Tuberculosis Treatment in Los Angeles, CA
What Is Tuberculosis (TB)?
Tuberculosis (TB) is a contagious and potentially life-threatening infection that most commonly affects the lungs; however, TB can attack any part of the body, including the brain, kidneys, and spine. There are two kinds of TB, latent and active.
- Latent TB: As an inactive form of tuberculosis, the bacteria lays dormant in your body for weeks or even years. The body is able to fight the bacteria, preventing it from spreading/growing. Latent TB causes no symptoms and cannot be transmitted to others, but patients who have latent TB are likely to test positive for TB on blood and skin tests.
- Active TB: If the immune system can no longer fight off TB bacteria, the TB becomes active. The bacteria begins multiplying in the body, causing you to experience symptoms. Active TB is infectious and can be transmitted to others.
Although cases of TB in the United States have decreased since 1993, it is still an infectious disease that can cause serious problems, whether latent or active, if it is not treated quickly. To schedule a consultation with a healthcare practitioner in Los Angeles who specializes in tuberculosis treatment, call (424) 365-1800 or contact Dr. Jeremy Fischer online.
What Causes Tuberculosis?
Tuberculosis is caused by the Mycobacterium tuberculosis bacterium. Mycobacterium tuberculosis is transmitted through the air by coughing and sneezing. People can become infected by breathing in these bacteria.
Despite popular belief, tuberculosis cannot be transmitted by any other means, including:
- Physical contact like handshakes or kissing
- Sharing food or drinks
- Toothbrushes or touching toilet seats
People with weakened immune systems are more likely to contract TB as their bodies cannot fight off TB bacteria. Diseases that can cause weakened defenses include:
People who are malnourished, use tobacco, abuse drugs, are young, old, or live in areas with a high rate of TB are also at an increased risk of contracting tuberculosis.
Symptoms & Signs That You May Have Tuberculosis (TB)
Latent TB will show no symptoms and can only be detected through a blood or skin test. However, if your TB becomes active, you will experience a number of symptoms. The most common tuberculosis symptoms include a cough that lasts more than 3 weeks, chest pain, and coughing up blood or phlegm.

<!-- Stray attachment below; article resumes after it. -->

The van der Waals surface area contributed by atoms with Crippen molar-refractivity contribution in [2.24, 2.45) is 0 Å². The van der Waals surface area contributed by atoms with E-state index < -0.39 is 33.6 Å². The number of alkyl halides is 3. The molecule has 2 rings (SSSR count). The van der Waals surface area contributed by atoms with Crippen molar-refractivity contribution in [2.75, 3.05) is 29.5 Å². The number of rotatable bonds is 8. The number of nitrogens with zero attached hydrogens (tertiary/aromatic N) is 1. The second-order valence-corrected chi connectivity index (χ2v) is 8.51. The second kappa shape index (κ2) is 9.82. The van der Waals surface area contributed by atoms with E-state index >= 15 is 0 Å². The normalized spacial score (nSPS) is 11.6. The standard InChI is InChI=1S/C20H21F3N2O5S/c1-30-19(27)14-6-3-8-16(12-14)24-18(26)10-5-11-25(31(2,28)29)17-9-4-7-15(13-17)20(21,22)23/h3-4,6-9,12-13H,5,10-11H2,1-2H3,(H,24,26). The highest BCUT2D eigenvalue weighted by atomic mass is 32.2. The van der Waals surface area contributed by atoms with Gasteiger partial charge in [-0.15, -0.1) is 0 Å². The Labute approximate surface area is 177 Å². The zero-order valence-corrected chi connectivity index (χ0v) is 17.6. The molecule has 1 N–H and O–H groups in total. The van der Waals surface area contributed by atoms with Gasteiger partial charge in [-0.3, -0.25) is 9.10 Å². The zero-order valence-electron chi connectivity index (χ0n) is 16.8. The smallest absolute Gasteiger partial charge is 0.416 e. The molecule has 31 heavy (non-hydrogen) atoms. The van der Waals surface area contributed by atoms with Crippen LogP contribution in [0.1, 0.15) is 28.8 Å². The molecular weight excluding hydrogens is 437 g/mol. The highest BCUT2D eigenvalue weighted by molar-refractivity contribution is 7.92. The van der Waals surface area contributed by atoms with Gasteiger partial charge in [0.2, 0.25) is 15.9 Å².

Other common symptoms and signs that you may have tuberculosis include:
- Loss of appetite
- Weight loss
- Night sweats
What are the Risks Associated with Tuberculosis?
Without the proper treatment, tuberculosis can be fatal. TB can spread to other parts of the body, such as the kidneys, spine, or brain. Once the disease spreads, the risks associated with tuberculosis include meningitis (swelling to the membranes that cover your brain), heart disorders, back pain and liver or kidney disorders.
Treatment Options for Tuberculosis (TB)
If you are experiencing TB symptoms, your healthcare provider can administer a tuberculosis skin test which injects PPD tuberculin just below the skin. If the injection turns into a hard, red bump 48 to 72 hours later, the test is most likely positive. Faulty skin test results are possible though; other TB tests available include blood tests, X-rays, CT scans or sputum tests.
If you receive a tuberculosis diagnosis, your healthcare practitioner will prescribe antibiotic medication for you to take for several months. Antibiotic treatments for patients with latent TB are isoniazid (INH), rifampin, or both at once, while the four main antibiotics for active TB are Ethambutol, Isoniazid, Pyrazinamide and Rifampin.
However, some TB strains, referred to as multidrug-resistant TB (MDR-TB), do not respond to these medications. If this is the case, a TB specialist may prescribe you additional antibiotics such as fluoroquinolones or kanamycin injections. These antibiotics must be taken for about 20-30 months.
It is important that you continue to take these medications until your healthcare provider says otherwise, even if your symptoms disappear.
How to Prevent Tuberculosis
One of the easiest ways to prevent tuberculosis is to stop the spread of the virus. If a blood test determines that you have latent TB, or if you are showing symptoms of active TB, your healthcare provider can prescribe you the correct antibiotics.
Other ways to prevent the spread of TB is to cover your mouth while coughing or sneezing, to wash your hands frequently, and to take steps to strengthen your immune system . If you travel abroad to areas known for high rates of TB, additional precautions may be necessary.
There are many different ways to combat tuberculosis. To schedule a consultation with a healthcare practitioner in Los Angeles who specializes in treating TB, call (424) 365-1800 or contact Dr. Jeremy Fischer online.
Vitality Integrative Medicine
Address4849 Van Nuys Blvd
Sherman Oaks, CA 91403
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